• Direct damage to the endothelium
  • Production of oxygen radical species
  • Decrease in the activity of eNOS synthetase (endothelial nitric oxide synthetase, normally it causes vasodilation)
  • Increased platelet aggregation induced by homocysteinemia

Risks associated with hyperhomocysteinemia

Increased homocysteine levels carry a greater risk of total mortality.

  • Direct endothelial damage (resulting in coronary heart disease, angina pectoris, heart attack, etc.)
  • Thromboemolism
  • Stroke (cerebrovascular disease)
  • Risk of relapse in subjects who have undergone coronary angioplasty, with values greater than 11 µmol / L
  • Risk of fetal changes in neural tube development (spina bifida or meningocele)
  • Risk of onset of neurodegenerative diseases (e.g. senile dementia)

High homocysteine symptoms

Given that one of the most frequent causes of hyperhomocysteinemia is the lack of folic acid, the symptomalogy, albeit non-specific, is often associated with this condition.

  • Dizziness
  • Asthenia (tiredness)
  • Weakness
  • Pallor
  • Anemia
  • Tachycardia (rapid heartbeat)
  • Dyspnea (difficulty in breathing)
  • Loss of appetite
  • Tingling (paraesthesia)
  • Numbness of the limbs, especially the hands and feet

Hyperhomocysteinemia therapy

Therapy for hyperhomocysteinemia is based on the administration of folic acid supplements. The dosage is often 5 mg per day of folic acid orally for 2-3 months, at the end of which homocysteinemia is dosed again; the therapy is interrupted for 1 month and then eventually, depending on whether the homocysteine values are normalized or not, resumed. Or, you can proceed with the continuous administration of 5 mg of folic acid for 2-3 days a week.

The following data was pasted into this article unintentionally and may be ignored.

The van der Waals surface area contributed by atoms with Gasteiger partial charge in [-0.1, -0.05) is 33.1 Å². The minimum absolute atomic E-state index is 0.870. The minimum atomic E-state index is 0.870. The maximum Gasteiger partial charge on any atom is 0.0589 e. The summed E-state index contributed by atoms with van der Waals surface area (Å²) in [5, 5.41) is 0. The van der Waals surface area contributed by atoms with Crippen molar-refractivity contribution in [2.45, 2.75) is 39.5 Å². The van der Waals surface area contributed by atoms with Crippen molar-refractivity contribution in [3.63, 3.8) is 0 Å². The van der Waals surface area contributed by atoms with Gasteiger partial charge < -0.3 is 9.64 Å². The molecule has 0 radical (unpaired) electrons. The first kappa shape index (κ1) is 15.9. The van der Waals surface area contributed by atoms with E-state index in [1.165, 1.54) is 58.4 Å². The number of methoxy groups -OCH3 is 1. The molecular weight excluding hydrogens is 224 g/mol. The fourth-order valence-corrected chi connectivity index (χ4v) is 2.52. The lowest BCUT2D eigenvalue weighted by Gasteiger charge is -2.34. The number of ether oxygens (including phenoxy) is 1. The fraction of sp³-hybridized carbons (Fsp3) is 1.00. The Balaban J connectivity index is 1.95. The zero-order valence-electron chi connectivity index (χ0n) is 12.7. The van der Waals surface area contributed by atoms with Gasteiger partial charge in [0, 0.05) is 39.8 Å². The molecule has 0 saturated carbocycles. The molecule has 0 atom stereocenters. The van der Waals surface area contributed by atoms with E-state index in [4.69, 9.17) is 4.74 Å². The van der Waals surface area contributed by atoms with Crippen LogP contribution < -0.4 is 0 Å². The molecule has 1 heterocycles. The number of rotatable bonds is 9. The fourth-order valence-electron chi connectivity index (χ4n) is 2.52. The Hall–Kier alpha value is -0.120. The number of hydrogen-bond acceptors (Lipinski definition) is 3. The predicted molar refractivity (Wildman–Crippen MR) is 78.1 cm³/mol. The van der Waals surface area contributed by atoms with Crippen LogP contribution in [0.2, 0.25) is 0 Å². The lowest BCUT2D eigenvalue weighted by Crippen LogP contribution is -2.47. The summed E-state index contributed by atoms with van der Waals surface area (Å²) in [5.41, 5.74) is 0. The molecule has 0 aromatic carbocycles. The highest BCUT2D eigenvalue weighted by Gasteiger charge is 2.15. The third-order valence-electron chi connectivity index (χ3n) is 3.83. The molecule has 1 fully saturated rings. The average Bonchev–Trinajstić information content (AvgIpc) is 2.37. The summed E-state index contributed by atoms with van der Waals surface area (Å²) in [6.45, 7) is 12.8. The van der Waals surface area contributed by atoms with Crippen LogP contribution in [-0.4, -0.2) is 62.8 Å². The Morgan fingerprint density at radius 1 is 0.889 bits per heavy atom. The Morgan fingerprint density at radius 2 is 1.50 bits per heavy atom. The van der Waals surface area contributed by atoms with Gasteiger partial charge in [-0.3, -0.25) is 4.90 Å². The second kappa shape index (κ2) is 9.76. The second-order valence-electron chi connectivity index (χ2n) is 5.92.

A dietary "therapy" and an improvement in lifestyle must always be associated with drug therapy: it is therefore advisable stop smoking is practice physical activity.

What to eat in case of high homocysteine (hyperhomocysteinemia)?

 The recommended diet to reduce hyperhomocysteinemia is based on:

  • Legumes (especially lentils)
  • Spinach
  • Eggs
  • Meat
  • Fish
  • Whole grains
  • Moderate consumption of red wine (the consumption of one glass of red wine per day is associated with a anti oxidant action, to reduction of the values of homocysteine and toincreased HDL - also known as good cholesterol)
  • Reduction in the consumption of foods rich in saturated fats
  • Reduction in the consumption of simple and refined sugars

Homocysteine and pregnancy

During pregnancy the homocysteinemia values are reduced physiologically, to compensate for the condition of increased venous stasis.

The homocysteine values in pregnancy, therefore, generally reach 4-5 µmol / L.

In the pregnancies of women with increased homocysteinemia, for example due to genetic problems, in addition to the risk of fetal alterations, as mentioned above, there is also the risk of:

  • placental rupture,
  • pre - eclampsia,
  • increased risk of miscarriages,
  • low weight of the newborn at birth.

Hypomocysteinemia or low homocysteine

Low homocysteine is a physiological condition that is associated with the reduction of homocysteine values, linked both to the consumption of antioxidant substances, and following a healthy lifestyle, and in para-physiological conditions (e.g. pregnancy) to compensate hemodynamic alterations.

 Causes of low homocystenine

  • Pregnancy
  • Type I diabetes
  • Alcohol (in modest quantities)
  • Physical activity

Low Homocysteine Symptoms

This condition does not present typical clinical symptoms. It is generally not clinically relevant, as it is not associated with pathological conditions.